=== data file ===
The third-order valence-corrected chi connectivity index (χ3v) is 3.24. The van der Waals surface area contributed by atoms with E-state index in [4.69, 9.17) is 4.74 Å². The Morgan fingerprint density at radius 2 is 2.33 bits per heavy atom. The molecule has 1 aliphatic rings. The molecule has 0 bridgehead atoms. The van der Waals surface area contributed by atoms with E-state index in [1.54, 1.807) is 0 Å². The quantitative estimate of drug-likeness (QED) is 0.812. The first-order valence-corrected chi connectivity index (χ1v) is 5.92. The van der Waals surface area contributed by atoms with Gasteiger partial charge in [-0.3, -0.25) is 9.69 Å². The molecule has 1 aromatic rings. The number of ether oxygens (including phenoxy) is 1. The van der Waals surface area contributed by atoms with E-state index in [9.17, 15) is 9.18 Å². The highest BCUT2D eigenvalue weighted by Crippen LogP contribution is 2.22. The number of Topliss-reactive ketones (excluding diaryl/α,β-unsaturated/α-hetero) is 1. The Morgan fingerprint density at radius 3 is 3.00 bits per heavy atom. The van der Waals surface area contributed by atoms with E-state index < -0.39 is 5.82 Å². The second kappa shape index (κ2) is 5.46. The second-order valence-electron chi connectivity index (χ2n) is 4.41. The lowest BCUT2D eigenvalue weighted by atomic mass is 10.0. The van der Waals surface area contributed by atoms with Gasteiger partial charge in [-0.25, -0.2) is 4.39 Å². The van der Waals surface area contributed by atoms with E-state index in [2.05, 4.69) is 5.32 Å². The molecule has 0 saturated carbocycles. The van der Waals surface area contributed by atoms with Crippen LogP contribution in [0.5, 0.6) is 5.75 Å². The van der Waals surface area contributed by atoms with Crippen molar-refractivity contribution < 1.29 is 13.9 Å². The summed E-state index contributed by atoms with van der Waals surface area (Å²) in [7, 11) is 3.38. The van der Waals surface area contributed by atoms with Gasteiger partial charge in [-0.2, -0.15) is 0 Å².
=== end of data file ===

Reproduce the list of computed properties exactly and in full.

The third-order valence-corrected chi connectivity index (χ3v) is 3.24. The van der Waals surface area contributed by atoms with E-state index in [4.69, 9.17) is 4.74 Å². The Morgan fingerprint density at radius 2 is 2.33 bits per heavy atom. The molecule has 1 aliphatic rings. The molecule has 0 bridgehead atoms. The van der Waals surface area contributed by atoms with E-state index in [1.54, 1.807) is 0 Å². The quantitative estimate of drug-likeness (QED) is 0.812. The first-order valence-corrected chi connectivity index (χ1v) is 5.92. The van der Waals surface area contributed by atoms with Gasteiger partial charge in [-0.3, -0.25) is 9.69 Å². The molecule has 1 aromatic rings. The number of ether oxygens (including phenoxy) is 1. The van der Waals surface area contributed by atoms with E-state index in [9.17, 15) is 9.18 Å². The highest BCUT2D eigenvalue weighted by Crippen LogP contribution is 2.22. The number of Topliss-reactive ketones (excluding diaryl/α,β-unsaturated/α-hetero) is 1. The Morgan fingerprint density at radius 3 is 3.00 bits per heavy atom. The van der Waals surface area contributed by atoms with E-state index < -0.39 is 5.82 Å². The second kappa shape index (κ2) is 5.46. The second-order valence-electron chi connectivity index (χ2n) is 4.41. The lowest BCUT2D eigenvalue weighted by atomic mass is 10.0. The van der Waals surface area contributed by atoms with Gasteiger partial charge in [-0.25, -0.2) is 4.39 Å². The van der Waals surface area contributed by atoms with E-state index in [2.05, 4.69) is 5.32 Å². The molecule has 0 saturated carbocycles. The van der Waals surface area contributed by atoms with Crippen LogP contribution in [0.5, 0.6) is 5.75 Å². The van der Waals surface area contributed by atoms with Crippen molar-refractivity contribution < 1.29 is 13.9 Å². The summed E-state index contributed by atoms with van der Waals surface area (Å²) in [7, 11) is 3.38. The van der Waals surface area contributed by atoms with Gasteiger partial charge in [-0.2, -0.15) is 0 Å².